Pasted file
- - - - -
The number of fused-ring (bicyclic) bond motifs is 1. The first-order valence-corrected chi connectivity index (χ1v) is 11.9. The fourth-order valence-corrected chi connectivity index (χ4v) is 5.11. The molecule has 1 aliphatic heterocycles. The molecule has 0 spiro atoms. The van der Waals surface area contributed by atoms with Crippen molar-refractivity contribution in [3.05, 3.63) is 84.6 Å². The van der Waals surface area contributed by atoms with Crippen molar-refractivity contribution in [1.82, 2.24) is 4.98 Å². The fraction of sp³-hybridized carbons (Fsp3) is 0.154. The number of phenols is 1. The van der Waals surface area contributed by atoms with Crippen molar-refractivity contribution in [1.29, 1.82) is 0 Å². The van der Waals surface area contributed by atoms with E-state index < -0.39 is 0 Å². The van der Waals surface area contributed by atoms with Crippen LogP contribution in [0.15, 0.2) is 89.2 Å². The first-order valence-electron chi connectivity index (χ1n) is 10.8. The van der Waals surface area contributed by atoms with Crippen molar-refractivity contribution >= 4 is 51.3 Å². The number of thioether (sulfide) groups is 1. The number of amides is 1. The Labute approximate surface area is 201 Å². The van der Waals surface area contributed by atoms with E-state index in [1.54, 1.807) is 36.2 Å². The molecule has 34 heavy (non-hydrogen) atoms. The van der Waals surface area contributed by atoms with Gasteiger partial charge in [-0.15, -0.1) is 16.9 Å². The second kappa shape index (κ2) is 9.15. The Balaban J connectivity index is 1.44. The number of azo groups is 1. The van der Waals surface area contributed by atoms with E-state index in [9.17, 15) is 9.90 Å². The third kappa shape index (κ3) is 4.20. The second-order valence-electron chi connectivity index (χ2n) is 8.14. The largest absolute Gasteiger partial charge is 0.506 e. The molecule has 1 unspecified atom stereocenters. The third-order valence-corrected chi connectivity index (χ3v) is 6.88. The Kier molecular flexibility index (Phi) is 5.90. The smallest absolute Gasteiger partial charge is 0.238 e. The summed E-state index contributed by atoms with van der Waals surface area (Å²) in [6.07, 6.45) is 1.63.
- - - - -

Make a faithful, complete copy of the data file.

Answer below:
The number of fused-ring (bicyclic) bond motifs is 1. The first-order valence-corrected chi connectivity index (χ1v) is 11.9. The fourth-order valence-corrected chi connectivity index (χ4v) is 5.11. The molecule has 1 aliphatic heterocycles. The molecule has 0 spiro atoms. The van der Waals surface area contributed by atoms with Crippen molar-refractivity contribution in [3.05, 3.63) is 84.6 Å². The van der Waals surface area contributed by atoms with Crippen molar-refractivity contribution in [1.82, 2.24) is 4.98 Å². The fraction of sp³-hybridized carbons (Fsp3) is 0.154. The number of phenols is 1. The van der Waals surface area contributed by atoms with Crippen molar-refractivity contribution in [1.29, 1.82) is 0 Å². The van der Waals surface area contributed by atoms with E-state index < -0.39 is 0 Å². The van der Waals surface area contributed by atoms with Crippen LogP contribution in [0.15, 0.2) is 89.2 Å². The first-order valence-electron chi connectivity index (χ1n) is 10.8. The van der Waals surface area contributed by atoms with Crippen molar-refractivity contribution >= 4 is 51.3 Å². The number of thioether (sulfide) groups is 1. The number of amides is 1. The Labute approximate surface area is 201 Å². The van der Waals surface area contributed by atoms with E-state index in [1.54, 1.807) is 36.2 Å². The molecule has 34 heavy (non-hydrogen) atoms. The van der Waals surface area contributed by atoms with Gasteiger partial charge in [-0.15, -0.1) is 16.9 Å². The second kappa shape index (κ2) is 9.15. The Balaban J connectivity index is 1.44. The number of azo groups is 1. The van der Waals surface area contributed by atoms with E-state index in [9.17, 15) is 9.90 Å². The third kappa shape index (κ3) is 4.20. The second-order valence-electron chi connectivity index (χ2n) is 8.14. The largest absolute Gasteiger partial charge is 0.506 e. The molecule has 1 unspecified atom stereocenters. The third-order valence-corrected chi connectivity index (χ3v) is 6.88. The Kier molecular flexibility index (Phi) is 5.90. The smallest absolute Gasteiger partial charge is 0.238 e. The summed E-state index contributed by atoms with van der Waals surface area (Å²) in [6.07, 6.45) is 1.63.